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A Right Mind
The Suffering of a Patron Soul
My friend lost his eldest son some years ago.
He kind of adopted two of us to carry on his legacy, I, who have moved off to points unknown and declined to run a martial arts school under his sponsorship.
There was also Jimmy, who my dear old friend gave all of his instructional equipment and referred students to.
Jimmy has been gone 15 months now.
I recall a hot summer day around 2014, when we had all lost track of our old friend. We found out he was in the hospital and had just walked out.
The hospital was 8 miles away.
He was almost seventy.
He showed up at Jimmy’s school a little late for class.
Jimmy looked at me, solo training in the back of the dojo, and nodded to the dressing room. Our friend had put us together, Jimmy with the training space and, well whatever they wanted me and mine for…
I went into the dressing room and asked the old man if he was okay.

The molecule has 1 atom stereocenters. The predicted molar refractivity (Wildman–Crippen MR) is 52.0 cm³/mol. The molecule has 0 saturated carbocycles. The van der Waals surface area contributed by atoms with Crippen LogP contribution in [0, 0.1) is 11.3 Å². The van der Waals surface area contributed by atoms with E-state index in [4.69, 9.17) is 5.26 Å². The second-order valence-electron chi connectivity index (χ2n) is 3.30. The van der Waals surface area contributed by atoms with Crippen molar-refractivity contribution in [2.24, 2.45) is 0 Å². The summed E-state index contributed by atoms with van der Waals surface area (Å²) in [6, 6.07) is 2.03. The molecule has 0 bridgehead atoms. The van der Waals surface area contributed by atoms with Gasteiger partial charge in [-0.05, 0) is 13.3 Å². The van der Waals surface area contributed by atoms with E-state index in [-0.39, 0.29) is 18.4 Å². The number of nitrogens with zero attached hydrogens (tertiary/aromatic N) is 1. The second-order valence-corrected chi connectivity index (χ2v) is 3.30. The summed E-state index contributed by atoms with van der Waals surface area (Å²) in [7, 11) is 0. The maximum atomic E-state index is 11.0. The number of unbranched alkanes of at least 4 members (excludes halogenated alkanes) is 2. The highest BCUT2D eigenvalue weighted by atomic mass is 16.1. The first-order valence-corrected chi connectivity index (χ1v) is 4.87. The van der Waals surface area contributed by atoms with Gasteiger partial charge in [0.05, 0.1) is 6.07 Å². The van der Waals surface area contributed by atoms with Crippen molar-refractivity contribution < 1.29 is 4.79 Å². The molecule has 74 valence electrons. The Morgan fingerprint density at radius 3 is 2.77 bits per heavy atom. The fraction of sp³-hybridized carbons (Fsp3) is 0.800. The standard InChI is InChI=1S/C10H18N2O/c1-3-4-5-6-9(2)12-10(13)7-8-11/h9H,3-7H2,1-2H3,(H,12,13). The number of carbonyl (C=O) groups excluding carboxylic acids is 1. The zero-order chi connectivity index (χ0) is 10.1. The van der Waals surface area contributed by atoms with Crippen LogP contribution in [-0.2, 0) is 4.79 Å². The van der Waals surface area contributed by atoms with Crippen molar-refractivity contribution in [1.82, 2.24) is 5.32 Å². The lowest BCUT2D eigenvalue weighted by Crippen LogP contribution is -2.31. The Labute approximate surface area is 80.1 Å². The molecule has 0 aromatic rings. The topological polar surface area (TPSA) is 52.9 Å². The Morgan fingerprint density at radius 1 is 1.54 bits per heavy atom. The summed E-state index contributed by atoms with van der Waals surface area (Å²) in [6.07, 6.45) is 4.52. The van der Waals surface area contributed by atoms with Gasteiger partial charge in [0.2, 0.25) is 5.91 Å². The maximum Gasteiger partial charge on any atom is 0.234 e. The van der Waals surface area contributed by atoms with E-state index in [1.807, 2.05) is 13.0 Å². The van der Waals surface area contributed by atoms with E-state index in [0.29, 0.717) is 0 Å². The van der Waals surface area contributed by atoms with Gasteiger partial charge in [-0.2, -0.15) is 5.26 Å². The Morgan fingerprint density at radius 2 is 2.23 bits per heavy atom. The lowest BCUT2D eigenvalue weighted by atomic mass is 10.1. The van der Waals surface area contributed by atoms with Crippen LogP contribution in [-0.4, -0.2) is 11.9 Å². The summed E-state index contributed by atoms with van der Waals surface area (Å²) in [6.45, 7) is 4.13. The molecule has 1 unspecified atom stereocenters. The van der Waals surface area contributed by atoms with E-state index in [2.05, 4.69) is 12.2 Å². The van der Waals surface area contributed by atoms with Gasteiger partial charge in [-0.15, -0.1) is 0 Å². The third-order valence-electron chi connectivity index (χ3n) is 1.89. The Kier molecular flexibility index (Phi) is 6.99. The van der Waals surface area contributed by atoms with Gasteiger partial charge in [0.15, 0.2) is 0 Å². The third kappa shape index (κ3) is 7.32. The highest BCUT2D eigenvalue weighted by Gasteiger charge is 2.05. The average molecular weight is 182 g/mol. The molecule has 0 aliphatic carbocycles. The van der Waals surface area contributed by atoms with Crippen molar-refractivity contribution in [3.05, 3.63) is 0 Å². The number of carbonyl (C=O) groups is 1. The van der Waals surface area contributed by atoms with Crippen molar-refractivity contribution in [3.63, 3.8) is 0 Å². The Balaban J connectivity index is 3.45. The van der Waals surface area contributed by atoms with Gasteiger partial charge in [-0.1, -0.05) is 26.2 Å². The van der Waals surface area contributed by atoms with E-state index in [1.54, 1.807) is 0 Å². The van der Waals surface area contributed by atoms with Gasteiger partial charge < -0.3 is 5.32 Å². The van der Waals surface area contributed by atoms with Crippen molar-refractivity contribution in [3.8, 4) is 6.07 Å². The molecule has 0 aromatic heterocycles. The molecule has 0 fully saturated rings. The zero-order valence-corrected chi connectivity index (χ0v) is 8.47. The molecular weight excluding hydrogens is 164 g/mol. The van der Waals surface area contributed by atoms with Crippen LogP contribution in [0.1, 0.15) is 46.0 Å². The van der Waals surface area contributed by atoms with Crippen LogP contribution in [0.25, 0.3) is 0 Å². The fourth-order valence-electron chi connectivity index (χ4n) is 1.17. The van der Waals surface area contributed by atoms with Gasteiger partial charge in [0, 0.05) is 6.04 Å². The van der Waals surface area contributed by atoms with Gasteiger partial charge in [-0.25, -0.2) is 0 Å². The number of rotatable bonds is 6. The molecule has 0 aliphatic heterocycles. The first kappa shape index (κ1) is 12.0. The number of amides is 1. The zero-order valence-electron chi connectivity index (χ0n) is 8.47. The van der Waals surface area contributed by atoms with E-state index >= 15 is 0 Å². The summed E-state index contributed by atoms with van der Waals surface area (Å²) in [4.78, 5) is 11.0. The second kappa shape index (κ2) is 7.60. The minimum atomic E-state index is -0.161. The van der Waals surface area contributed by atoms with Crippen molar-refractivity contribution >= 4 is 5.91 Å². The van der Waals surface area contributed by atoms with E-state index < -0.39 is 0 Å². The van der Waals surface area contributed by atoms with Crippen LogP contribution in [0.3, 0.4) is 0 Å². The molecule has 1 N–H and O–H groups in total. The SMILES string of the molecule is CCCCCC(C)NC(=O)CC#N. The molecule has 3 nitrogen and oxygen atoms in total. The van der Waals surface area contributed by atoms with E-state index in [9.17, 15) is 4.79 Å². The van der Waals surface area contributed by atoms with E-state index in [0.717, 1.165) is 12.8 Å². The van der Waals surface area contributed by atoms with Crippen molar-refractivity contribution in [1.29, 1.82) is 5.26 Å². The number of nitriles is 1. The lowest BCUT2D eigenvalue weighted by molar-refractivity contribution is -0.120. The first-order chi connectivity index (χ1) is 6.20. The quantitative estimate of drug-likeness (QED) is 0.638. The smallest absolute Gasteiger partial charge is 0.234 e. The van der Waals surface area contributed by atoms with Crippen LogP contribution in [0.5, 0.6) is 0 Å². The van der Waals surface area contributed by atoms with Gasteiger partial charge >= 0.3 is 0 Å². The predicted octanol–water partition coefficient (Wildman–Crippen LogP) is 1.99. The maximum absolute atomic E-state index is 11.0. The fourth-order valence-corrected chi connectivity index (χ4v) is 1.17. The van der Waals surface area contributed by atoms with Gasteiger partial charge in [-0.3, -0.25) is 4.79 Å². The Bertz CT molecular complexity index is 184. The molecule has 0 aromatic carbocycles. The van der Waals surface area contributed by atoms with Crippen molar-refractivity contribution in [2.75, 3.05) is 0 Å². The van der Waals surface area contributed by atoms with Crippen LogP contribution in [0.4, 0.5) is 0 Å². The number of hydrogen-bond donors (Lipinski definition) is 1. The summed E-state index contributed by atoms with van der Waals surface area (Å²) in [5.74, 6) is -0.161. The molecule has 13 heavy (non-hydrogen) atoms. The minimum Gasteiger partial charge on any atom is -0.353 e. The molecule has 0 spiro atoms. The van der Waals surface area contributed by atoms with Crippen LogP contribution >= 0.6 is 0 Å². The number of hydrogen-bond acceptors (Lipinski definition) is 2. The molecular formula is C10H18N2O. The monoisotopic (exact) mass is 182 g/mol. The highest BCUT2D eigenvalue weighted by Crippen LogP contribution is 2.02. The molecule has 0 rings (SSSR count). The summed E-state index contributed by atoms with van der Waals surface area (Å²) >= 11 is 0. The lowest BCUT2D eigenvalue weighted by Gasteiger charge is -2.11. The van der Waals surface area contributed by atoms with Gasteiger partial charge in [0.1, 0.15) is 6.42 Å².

He said something less verbose than, “No, I feel like I’m gonna die. But I couldn’t stay in that place.”
I asked him if he needed help or medical attention and he waved me off impatiently and reminded me I had to get in shape for my next fight and to get the hell out on the matt.
I walked back onto the floor and nodded to Jimmy and he shrugged his shoulders.
When Lee came out of the dressing room a few minutes later the class gave him a standing ovation and then ignored him while he did his stretches in the corner.
That was just what he needed. I took him to the diner and the waitress was so horrified by his look that she didn’t charge for his food.
Wondering how my friend was doing—a man who pulled me out of a self-imposed hell and set me back on a true path, when he caught me managing a store and commented how fat and unhealthy I looked to be and got me the gig at Jimmy’s school, he got back to me with this:
“I hope all is well with you! James, I haven’t been right in my head since Jimmy passed away.”
I remembered then my Great Grandpa Kern, after his second son died, how he cried and said that no man should have to bury his sons.
Say a prayer for Lee, please.
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